The amendments create a single rule that draws from and replaces the current advertising and cash solicitation rules, Rule 206(4)-1 and Rule 206(4)-3, respectively. The final rule is designed to comprehensively and efficiently regulate advisers’ marketing communications. The Commission has also made related amendments to Form ADV, the investment adviser registration form, and Rule 204-2, the books and records rule.

The Marketing Rule Under the Act

The amendments to Rule 206(4)-1 will replace the broadly drawn limitations and prescriptive or duplicative elements in the current rules with more principles-based provisions, as described below.

  • Definition of Advertisement. The amended definition of “advertisement” contains two prongs: one that captures communications traditionally covered by the advertising rule and another that governs solicitation activities previously covered by the cash solicitation rule. 
  • First, the definition includes any direct or indirect communication an investment adviser makes that: (i) offers the investment adviser’s investment advisory services with regard to securities to prospective clients or private fund investors, or (ii) offers new investment advisory services with regard to securities to current clients or private fund investors. The first prong of the definition excludes most one-on-one communications and contains certain other exclusions.
  • Second, the definition generally includes any endorsement or testimonial for which an adviser provides cash and non-cash compensation directly or indirectly (e.g., directed brokerage, awards or other prizes, and reduced advisory fees).
  • General Prohibitions. The marketing rule will prohibit the following advertising practices:
  • making an untrue statement of a material fact, or omitting a material fact necessary to make the statement made, in light of the circumstances under which it was made, not misleading;
  • making a material statement of fact that the adviser does not have a reasonable basis for believing it will be able to substantiate upon demand by the Commission;
  • including information that would reasonably be likely to cause an untrue or misleading implication or inference to be drawn concerning a material fact relating to the adviser;
  • discussing any potential benefits without providing fair and balanced treatment of any associated material risks or limitations;
  • referencing specific investment advice provided by the adviser that is not presented in a fair and balanced manner;
  • including or excluding performance results, or presenting performance time periods, in a manner that is not fair and balanced; and
  • including information that is otherwise materially misleading.
  • Testimonials and Endorsements. The marketing rule prohibits the use of testimonials and endorsements in an advertisement, unless the adviser satisfies certain disclosure, oversight, and disqualification provisions:
  • Disclosure. Advertisements must clearly and prominently disclose whether the person giving the testimonial or endorsement (the “promoter”) is a client and whether the promoter is compensated. Additional disclosures are required regarding compensation and conflicts of interest. There are exceptions from the disclosure requirements for SEC-registered broker-dealers under certain circumstances. The rule will eliminate the current rule’s requirement that the adviser obtain from each investor acknowledgements of receipt of the disclosures.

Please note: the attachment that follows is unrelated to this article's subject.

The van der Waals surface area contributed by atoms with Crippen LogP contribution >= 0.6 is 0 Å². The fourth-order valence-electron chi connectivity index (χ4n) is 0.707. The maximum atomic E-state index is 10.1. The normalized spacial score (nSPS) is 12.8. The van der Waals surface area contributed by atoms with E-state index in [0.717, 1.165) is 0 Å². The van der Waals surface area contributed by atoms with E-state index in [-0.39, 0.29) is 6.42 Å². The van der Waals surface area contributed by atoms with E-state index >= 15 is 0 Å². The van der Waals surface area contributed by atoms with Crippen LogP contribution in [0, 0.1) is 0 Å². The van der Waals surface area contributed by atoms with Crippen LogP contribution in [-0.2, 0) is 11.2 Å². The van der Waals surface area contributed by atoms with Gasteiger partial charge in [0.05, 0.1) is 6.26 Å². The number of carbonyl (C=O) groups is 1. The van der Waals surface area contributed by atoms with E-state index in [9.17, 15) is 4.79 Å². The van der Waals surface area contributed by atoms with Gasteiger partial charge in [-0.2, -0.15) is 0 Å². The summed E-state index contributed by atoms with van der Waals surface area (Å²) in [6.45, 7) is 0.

• Oversight and Written Agreement. An adviser that uses testimonials or endorsements in an advertisement must oversee compliance with the marketing rule. An adviser also must enter into a written agreement with promoters, except where the promoter is an affiliate of the adviser or the promoter receives de minimis compensation (i.e., $1,000 or less, or the equivalent value in non-cash compensation, during the preceding twelve months).
  • Disqualification. The rule prohibits certain “bad actors” from acting as promoters, subject to exceptions where other disqualification provisions apply. 
  • Third-Party Ratings. The rule prohibits the use of third-party ratings in an advertisement, unless the adviser provides disclosures and satisfies certain criteria pertaining to the preparation of the rating.
  • Performance Information Generally. The rule prohibits including in any advertisement:
  • gross performance, unless the advertisement also presents net performance;
  • any performance results, unless they are provided for specific time periods in most circumstances;
  • any statement that the Commission has approved or reviewed any calculation or presentation of performance results;
  • performance results from fewer than all portfolios with substantially similar investment policies, objectives, and strategies as those being offered in the advertisement, with limited exceptions;
  • performance results of a subset of investments extracted from a portfolio, unless the advertisement provides, or offers to provide promptly, the performance results of the total portfolio;
  • hypothetical performance (which does not include performance generated by interactive analysis tools), unless the adviser adopts and implements policies and procedures reasonably designed to ensure that the performance is relevant to the likely financial situation and investment objectives of the intended audience and the adviser provides certain information underlying the hypothetical performance; and
  • predecessor performance, unless there is appropriate similarity with regard to the personnel and accounts at the predecessor adviser and the personnel and accounts at the advertising adviser. In addition, the advertising adviser must include all relevant disclosures clearly and prominently in the advertisement.